Chapter Five

It turned out that Lisa needn’t worry, for Luke accepted her abilities and found them interesting. He did, however, warn her to try not to use them much around his uncle. After sensing the older man’s distrust of the outer galaxy, she was inclined to agree.

Conversely Luke’s aunt, Beru, was a very warm woman. She had blue eyes, brown hair worn in a simple style, and wore a rough, simple tunic and boots suitable for desert life. She had come down to the garage after hearing her husband complain about Luke’s nighttime antics and had wanted to meet the girl he’d rescued. Lisa could sense that she was far more trusting than Owen was and she took an almost immediate liking to her.

“You’ve traveled so far out,” she was saying to Lisa, “won’t your family miss you?”

“Ah…I, uh…I don’t have a family anymore.” It had been more centuries than she cared to count since the incident but it never got any easier to talk about, especially in her condition. “There was a…a war. They were killed and I suffered amnesia so everything before the explosion is a blank to me.”

Both Luke and Beru looked shocked and sympathetic; even Treads beeped forlornly. “You don’t remember your family?” Luke asked.

“I remember I had one – a mother and father. But I don’t remember anything about them.”

“That’s awful,” said Beru. “I’m so sorry for you.”

She smiled. “Thank you, but really it doesn’t bother me. It leaves me free to travel and Alnilam always has a place for me whenever I wind up going back.”

“Are you going to leave once your ship is repaired?” Luke asked, silently hoping the answer was no.

Of course Lisa heard him, and he knew that she heard him. She shrugged. “Nothing’s set in stone. I don’t have plans or anything, so who knows? And we don’t know how long it’d take your friend to fix both Treads and the ship, anyway, so I may wind up being here a while as it is.”

“You could stay here,” he offered. “Right, Aunt Beru? She can’t stay in any of those shady hotels in Mos Eisley. She can’t read Aurebesh and she only understands Basic; something could happen to her.”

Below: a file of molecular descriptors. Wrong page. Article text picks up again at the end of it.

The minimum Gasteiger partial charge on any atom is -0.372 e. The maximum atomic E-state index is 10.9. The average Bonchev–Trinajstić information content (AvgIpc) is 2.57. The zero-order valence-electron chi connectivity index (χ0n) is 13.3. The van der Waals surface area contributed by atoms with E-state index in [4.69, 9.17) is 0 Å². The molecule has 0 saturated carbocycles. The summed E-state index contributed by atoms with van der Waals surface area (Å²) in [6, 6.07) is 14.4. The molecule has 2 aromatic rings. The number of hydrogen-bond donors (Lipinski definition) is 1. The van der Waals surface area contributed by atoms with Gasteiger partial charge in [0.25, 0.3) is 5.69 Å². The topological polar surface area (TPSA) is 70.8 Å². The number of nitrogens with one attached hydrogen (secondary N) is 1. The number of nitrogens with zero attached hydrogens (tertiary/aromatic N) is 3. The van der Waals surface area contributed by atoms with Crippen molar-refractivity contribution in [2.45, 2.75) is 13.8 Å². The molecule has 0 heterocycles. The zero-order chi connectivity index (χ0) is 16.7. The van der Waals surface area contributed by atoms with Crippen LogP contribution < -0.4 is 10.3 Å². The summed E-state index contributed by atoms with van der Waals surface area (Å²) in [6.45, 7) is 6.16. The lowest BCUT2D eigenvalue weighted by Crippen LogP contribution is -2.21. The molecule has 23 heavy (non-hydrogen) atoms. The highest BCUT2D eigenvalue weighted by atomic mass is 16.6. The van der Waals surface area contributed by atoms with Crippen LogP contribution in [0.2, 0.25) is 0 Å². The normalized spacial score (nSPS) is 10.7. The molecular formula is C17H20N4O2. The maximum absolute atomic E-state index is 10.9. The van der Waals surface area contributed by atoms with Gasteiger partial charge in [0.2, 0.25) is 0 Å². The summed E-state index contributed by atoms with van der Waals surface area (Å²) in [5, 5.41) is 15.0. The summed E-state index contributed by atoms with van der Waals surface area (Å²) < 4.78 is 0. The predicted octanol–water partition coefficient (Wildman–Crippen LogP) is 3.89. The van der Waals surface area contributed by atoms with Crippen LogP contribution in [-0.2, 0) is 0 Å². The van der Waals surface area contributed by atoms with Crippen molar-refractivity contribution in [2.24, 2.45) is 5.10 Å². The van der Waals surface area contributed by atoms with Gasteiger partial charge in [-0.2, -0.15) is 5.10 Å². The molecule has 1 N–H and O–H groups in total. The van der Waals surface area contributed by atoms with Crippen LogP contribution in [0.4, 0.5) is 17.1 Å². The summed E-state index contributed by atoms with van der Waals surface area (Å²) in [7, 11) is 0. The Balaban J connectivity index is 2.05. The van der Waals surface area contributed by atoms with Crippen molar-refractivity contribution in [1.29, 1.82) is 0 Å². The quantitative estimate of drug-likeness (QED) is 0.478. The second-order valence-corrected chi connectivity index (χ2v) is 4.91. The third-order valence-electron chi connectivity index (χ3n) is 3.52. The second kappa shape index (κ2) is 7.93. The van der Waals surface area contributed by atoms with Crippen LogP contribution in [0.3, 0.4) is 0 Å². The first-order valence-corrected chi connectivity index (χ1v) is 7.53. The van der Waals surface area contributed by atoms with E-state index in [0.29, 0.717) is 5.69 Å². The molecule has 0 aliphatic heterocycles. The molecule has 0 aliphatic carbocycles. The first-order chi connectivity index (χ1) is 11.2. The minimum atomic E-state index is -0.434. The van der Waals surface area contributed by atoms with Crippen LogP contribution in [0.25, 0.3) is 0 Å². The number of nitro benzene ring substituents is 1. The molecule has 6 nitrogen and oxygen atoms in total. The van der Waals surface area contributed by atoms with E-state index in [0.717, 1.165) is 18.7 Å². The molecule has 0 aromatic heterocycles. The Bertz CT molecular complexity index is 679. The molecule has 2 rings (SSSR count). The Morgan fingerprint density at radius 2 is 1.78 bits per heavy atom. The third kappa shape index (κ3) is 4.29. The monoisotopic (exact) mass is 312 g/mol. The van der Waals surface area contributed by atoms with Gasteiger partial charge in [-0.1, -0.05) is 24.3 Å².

Well, his concern for her was certainly touching.

Beru thought a moment, weighing the options in her mind. “Uncle warned you about neglecting your chores,” she said. “We are a working farm.”

“Well, maybe I could help?” suggested Lisa. “I’ll need something to do while waiting for the repairs, so…” She let her voice trail off, letting the idea hang.

“If that’s the case, then you both better get some sleep so you can take the ship and droid in for repairs first thing tomorrow and then come back here and get to work. I’ll leave bedding in the extra room for you.” And with that, Beru left.

“Well, that’s as good as a ‘yes’ as ever,” said Luke.

“Mm,” she murmured, then turned to him and smiled. “You want me to stick around, eh?”

Luke blushed and cleared his throat, fiddling with the translator module in his hands. He happened to press the activation button and the gadget lit up, humming with power. Grateful for the distraction, he over-exulted, “Look! It’s working!”

She tried to turn her snicker into a cough and walked over to the workbench to look at the gadget. The screen stated that the device was waiting for input, needing to be set for a particular droid in order to translate its speech correctly. With Lisa’s knowledge of the language and Luke’s knowledge of droids, together they set it up successfully.

“Okay, Treads,” Lisa said, “say something and let’s see if this works.”